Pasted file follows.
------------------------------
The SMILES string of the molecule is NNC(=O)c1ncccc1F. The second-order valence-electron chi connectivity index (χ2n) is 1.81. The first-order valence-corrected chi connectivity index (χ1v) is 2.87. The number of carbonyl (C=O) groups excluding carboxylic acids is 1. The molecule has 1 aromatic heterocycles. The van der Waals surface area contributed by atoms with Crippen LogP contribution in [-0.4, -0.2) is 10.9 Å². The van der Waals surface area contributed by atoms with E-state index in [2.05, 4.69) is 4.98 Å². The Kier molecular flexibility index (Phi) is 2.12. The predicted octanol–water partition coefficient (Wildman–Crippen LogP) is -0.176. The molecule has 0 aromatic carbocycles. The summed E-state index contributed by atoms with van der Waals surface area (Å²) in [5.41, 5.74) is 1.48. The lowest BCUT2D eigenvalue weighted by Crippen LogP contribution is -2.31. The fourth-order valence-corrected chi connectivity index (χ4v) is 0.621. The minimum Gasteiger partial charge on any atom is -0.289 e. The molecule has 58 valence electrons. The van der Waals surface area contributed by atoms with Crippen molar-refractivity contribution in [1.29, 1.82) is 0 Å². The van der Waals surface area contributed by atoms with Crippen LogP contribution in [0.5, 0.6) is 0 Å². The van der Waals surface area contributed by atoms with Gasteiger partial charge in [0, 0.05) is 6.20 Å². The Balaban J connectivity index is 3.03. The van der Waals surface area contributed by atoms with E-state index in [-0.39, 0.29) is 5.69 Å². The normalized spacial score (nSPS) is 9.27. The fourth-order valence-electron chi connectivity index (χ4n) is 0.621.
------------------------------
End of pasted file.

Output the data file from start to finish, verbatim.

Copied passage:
The SMILES string of the molecule is NNC(=O)c1ncccc1F. The second-order valence-electron chi connectivity index (χ2n) is 1.81. The first-order valence-corrected chi connectivity index (χ1v) is 2.87. The number of carbonyl (C=O) groups excluding carboxylic acids is 1. The molecule has 1 aromatic heterocycles. The van der Waals surface area contributed by atoms with Crippen LogP contribution in [-0.4, -0.2) is 10.9 Å². The van der Waals surface area contributed by atoms with E-state index in [2.05, 4.69) is 4.98 Å². The Kier molecular flexibility index (Phi) is 2.12. The predicted octanol–water partition coefficient (Wildman–Crippen LogP) is -0.176. The molecule has 0 aromatic carbocycles. The summed E-state index contributed by atoms with van der Waals surface area (Å²) in [5.41, 5.74) is 1.48. The lowest BCUT2D eigenvalue weighted by Crippen LogP contribution is -2.31. The fourth-order valence-corrected chi connectivity index (χ4v) is 0.621. The minimum Gasteiger partial charge on any atom is -0.289 e. The molecule has 58 valence electrons. The van der Waals surface area contributed by atoms with Crippen molar-refractivity contribution in [1.29, 1.82) is 0 Å². The van der Waals surface area contributed by atoms with Crippen LogP contribution in [0.5, 0.6) is 0 Å². The van der Waals surface area contributed by atoms with Gasteiger partial charge in [0, 0.05) is 6.20 Å². The Balaban J connectivity index is 3.03. The van der Waals surface area contributed by atoms with E-state index in [-0.39, 0.29) is 5.69 Å². The normalized spacial score (nSPS) is 9.27. The fourth-order valence-electron chi connectivity index (χ4n) is 0.621.